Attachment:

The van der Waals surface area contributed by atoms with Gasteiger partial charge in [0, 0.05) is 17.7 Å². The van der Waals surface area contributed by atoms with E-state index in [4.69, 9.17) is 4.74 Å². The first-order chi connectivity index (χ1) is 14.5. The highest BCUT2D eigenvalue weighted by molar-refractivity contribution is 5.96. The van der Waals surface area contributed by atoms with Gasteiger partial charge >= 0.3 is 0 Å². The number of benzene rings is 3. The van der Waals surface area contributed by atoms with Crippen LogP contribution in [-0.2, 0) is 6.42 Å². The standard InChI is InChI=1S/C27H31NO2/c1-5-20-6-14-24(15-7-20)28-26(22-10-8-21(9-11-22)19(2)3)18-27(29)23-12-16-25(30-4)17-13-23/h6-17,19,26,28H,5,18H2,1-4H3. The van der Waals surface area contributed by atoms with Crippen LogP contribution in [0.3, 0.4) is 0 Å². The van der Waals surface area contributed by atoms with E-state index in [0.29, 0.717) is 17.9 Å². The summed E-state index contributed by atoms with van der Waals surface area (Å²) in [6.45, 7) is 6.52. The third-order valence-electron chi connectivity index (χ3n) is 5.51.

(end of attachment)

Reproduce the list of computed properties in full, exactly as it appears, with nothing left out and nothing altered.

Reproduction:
The van der Waals surface area contributed by atoms with Gasteiger partial charge in [0, 0.05) is 17.7 Å². The van der Waals surface area contributed by atoms with E-state index in [4.69, 9.17) is 4.74 Å². The first-order chi connectivity index (χ1) is 14.5. The highest BCUT2D eigenvalue weighted by molar-refractivity contribution is 5.96. The van der Waals surface area contributed by atoms with Gasteiger partial charge >= 0.3 is 0 Å². The number of benzene rings is 3. The van der Waals surface area contributed by atoms with Crippen LogP contribution in [-0.2, 0) is 6.42 Å². The standard InChI is InChI=1S/C27H31NO2/c1-5-20-6-14-24(15-7-20)28-26(22-10-8-21(9-11-22)19(2)3)18-27(29)23-12-16-25(30-4)17-13-23/h6-17,19,26,28H,5,18H2,1-4H3. The van der Waals surface area contributed by atoms with Crippen LogP contribution in [0.3, 0.4) is 0 Å². The van der Waals surface area contributed by atoms with E-state index in [0.29, 0.717) is 17.9 Å². The summed E-state index contributed by atoms with van der Waals surface area (Å²) in [6.45, 7) is 6.52. The third-order valence-electron chi connectivity index (χ3n) is 5.51.